Completion of the biggest neutrino detector in the world at the South Pole
An international research group have newly completed the construction of IceCube, the biggest neutrino detector in the world. The detector is buried deep into the ice at the South Pole. This marks the fruition of a decade of planning, development and extensive testing, including tests carried out by researchers at the universities of both Stockholm and Uppsala.
The one cubic kilometre-large detector will measure the flow of neutrinos, particles almost devoid of mass, through the inland ice of the South Pole. Researchers have spent seven years drilling 86 holes in the ice with a unique hot-water drill, developed in house, that can reach drilling depths of 2500 metres in less than 48 hours. Sixty light sensors have been placed in each hole. These are sensitive to the weak light emitted when particles from neutrino reactions travel through the dark but crystal clear ice two kilometres under the research station.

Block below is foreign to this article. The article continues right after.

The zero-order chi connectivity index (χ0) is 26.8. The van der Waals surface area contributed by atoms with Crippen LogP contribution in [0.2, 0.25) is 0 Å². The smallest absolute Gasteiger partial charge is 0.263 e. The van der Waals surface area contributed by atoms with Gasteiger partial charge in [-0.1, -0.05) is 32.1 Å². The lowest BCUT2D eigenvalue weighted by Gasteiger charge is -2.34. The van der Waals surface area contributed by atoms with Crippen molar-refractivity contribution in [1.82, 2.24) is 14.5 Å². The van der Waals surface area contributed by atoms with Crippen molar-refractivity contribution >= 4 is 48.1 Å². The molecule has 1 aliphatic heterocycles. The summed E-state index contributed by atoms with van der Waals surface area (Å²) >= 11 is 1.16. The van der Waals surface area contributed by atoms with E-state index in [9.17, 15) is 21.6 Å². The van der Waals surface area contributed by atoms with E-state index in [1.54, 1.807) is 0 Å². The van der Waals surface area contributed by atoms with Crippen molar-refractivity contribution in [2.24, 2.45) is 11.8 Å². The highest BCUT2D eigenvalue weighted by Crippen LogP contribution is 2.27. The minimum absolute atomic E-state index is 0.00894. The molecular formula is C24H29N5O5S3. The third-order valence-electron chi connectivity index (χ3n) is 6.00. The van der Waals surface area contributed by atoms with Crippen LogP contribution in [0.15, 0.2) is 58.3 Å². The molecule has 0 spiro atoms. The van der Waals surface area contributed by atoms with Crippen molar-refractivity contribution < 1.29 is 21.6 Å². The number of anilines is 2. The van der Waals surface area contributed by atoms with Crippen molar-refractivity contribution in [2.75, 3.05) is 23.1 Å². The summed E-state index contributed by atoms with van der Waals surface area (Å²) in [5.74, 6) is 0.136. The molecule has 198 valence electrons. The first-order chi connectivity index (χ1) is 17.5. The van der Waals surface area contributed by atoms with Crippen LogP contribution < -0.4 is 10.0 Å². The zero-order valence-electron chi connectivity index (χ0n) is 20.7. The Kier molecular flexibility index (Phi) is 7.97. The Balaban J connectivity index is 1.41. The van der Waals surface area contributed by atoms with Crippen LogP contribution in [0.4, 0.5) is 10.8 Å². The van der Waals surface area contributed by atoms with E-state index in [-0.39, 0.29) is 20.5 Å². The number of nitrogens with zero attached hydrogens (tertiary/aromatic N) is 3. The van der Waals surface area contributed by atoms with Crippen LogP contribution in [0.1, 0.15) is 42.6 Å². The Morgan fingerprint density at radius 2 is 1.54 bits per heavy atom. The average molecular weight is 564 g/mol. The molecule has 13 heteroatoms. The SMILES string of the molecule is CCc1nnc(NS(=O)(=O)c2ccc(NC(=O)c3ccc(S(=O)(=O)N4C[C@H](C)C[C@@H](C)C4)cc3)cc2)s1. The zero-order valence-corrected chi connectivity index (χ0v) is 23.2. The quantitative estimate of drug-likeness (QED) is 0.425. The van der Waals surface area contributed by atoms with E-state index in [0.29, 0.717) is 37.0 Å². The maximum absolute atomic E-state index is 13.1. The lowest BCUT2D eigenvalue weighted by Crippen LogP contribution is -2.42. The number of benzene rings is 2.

It is estimated that tens of billions of neutrinos pass through our bodies each second of the day. Almost all pass straight through without effect and it is believed that we can only expect a neutrino collision to occur in the body once or twice in a lifetime. This low probability of reaction is one reason why the neutrino detector has to be so large; IceCube can register tens of thousands of neutrinos each year from reactions in the Earth's atmosphere.
IceCube is an international project centred around the University of Wisconsin in the USA, but has participants from around the globe. The total costs of the project have been approximately SEK 2 thousand million.
July 5, 2011
Page editor: Paul Parker
Source: External Relations Office